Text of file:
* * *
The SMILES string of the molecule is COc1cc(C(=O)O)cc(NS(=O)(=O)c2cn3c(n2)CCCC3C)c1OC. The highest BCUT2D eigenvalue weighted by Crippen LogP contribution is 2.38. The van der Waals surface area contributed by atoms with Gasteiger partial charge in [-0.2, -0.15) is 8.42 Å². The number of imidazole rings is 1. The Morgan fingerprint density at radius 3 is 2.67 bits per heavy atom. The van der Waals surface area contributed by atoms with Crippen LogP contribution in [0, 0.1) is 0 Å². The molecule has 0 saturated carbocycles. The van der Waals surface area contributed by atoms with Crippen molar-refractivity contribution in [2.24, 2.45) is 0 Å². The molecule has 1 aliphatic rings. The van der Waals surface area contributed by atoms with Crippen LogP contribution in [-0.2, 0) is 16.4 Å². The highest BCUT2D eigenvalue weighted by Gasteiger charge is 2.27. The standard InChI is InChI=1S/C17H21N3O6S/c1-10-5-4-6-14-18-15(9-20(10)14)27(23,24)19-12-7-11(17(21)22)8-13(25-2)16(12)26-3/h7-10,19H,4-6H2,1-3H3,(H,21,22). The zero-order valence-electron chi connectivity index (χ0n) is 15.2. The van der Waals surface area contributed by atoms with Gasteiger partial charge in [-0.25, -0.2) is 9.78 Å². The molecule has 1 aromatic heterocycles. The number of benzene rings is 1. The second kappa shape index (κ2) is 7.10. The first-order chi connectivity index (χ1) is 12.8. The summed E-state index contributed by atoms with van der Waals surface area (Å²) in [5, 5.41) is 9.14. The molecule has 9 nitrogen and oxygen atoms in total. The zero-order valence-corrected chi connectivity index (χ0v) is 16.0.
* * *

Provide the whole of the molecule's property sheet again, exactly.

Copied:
The SMILES string of the molecule is COc1cc(C(=O)O)cc(NS(=O)(=O)c2cn3c(n2)CCCC3C)c1OC. The highest BCUT2D eigenvalue weighted by Crippen LogP contribution is 2.38. The van der Waals surface area contributed by atoms with Gasteiger partial charge in [-0.2, -0.15) is 8.42 Å². The number of imidazole rings is 1. The Morgan fingerprint density at radius 3 is 2.67 bits per heavy atom. The van der Waals surface area contributed by atoms with Crippen LogP contribution in [0, 0.1) is 0 Å². The molecule has 0 saturated carbocycles. The van der Waals surface area contributed by atoms with Crippen molar-refractivity contribution in [2.24, 2.45) is 0 Å². The molecule has 1 aliphatic rings. The van der Waals surface area contributed by atoms with Crippen LogP contribution in [-0.2, 0) is 16.4 Å². The highest BCUT2D eigenvalue weighted by Gasteiger charge is 2.27. The standard InChI is InChI=1S/C17H21N3O6S/c1-10-5-4-6-14-18-15(9-20(10)14)27(23,24)19-12-7-11(17(21)22)8-13(25-2)16(12)26-3/h7-10,19H,4-6H2,1-3H3,(H,21,22). The zero-order valence-electron chi connectivity index (χ0n) is 15.2. The van der Waals surface area contributed by atoms with Gasteiger partial charge in [-0.25, -0.2) is 9.78 Å². The molecule has 1 aromatic heterocycles. The number of benzene rings is 1. The second kappa shape index (κ2) is 7.10. The first-order chi connectivity index (χ1) is 12.8. The summed E-state index contributed by atoms with van der Waals surface area (Å²) in [5, 5.41) is 9.14. The molecule has 9 nitrogen and oxygen atoms in total. The zero-order valence-corrected chi connectivity index (χ0v) is 16.0.